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View synonyms for rancorous

rancorous

[ rang-ker-uhs ]

adjective

  1. full of or showing rancor.


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Other Words From

  • rancor·ous·ly adverb
  • rancor·ous·ness noun
  • un·rancor·ous adjective

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Word History and Origins

Origin of rancorous1

First recorded in 1580–90; rancor + -ous

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Example Sentences

For decades, rancorous debate about the ruling has often been dominated by politics.

Finally, it wasn’t just the fact that the 2000 presidential election was contested or made our politics more rancorous.

It fell to Behar—whose rancorous battles with McCain often led to uncomfortable television—to inject some reality into the proceedings.

California is one of the last states in the country where most students have not set foot in a classroom since March, according to Politico, and disputes between politicians, teachers’ unions and parents have grown increasingly rancorous.

That means the confirmation hearings, which are likely to start around October 12, will probably be extremely rancorous.

For several years now, this town has been consumed by a rancorous argument over the proper size of the federal government.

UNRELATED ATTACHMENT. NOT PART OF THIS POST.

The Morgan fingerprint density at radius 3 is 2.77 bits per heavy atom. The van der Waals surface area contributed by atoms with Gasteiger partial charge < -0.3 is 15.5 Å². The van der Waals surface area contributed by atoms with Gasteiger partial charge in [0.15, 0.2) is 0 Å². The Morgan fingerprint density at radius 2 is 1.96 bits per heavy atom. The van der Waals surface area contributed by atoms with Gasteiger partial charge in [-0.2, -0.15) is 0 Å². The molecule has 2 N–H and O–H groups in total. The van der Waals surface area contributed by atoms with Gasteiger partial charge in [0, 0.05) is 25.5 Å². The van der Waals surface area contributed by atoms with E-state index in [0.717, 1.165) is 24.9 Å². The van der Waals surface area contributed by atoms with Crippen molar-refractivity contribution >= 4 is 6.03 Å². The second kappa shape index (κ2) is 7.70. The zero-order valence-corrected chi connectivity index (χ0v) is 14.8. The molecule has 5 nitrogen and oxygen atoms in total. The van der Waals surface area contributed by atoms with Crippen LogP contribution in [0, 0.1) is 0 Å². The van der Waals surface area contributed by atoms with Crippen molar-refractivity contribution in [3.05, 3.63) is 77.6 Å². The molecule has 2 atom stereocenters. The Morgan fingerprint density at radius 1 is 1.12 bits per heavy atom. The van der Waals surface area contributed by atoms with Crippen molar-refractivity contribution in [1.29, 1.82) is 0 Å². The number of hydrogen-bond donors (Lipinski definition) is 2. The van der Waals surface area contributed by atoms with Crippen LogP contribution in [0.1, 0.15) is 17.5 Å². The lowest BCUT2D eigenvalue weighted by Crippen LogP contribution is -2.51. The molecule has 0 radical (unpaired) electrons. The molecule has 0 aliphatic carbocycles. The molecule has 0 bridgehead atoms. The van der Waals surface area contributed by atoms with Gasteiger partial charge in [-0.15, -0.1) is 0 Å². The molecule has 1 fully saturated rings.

This is not to say that our parties shouldn't engage in rancorous debate about fiscal policy and the budgets.

The rancorous debate ended on December 7, 1941, when the U.S. entered the war after the Japanese attacked Pearl Harbor.

After more than a year of rancorous debate and ugly revelations, Cameron agrees to a voluntary press watchdog.

And even in less rancorous times, restructuring the FICA tax would be a gargantuan job.

In the grave there can be no rancorous hates; between the sleepers there is perpetual truce.

He sees direful figures in his dreams, his laugh is bitter, his anger rancorous.

But this may well be knowne to be nothing, but the rancorous venome of some that beare no good will to the plantation.

From the habit of observing only its outward effects, we overlook its rancorous principle.

Thus, the higher the fortune the less the liberty; the less we ought to be partial, rancorous, and especially angry.

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rancorrancour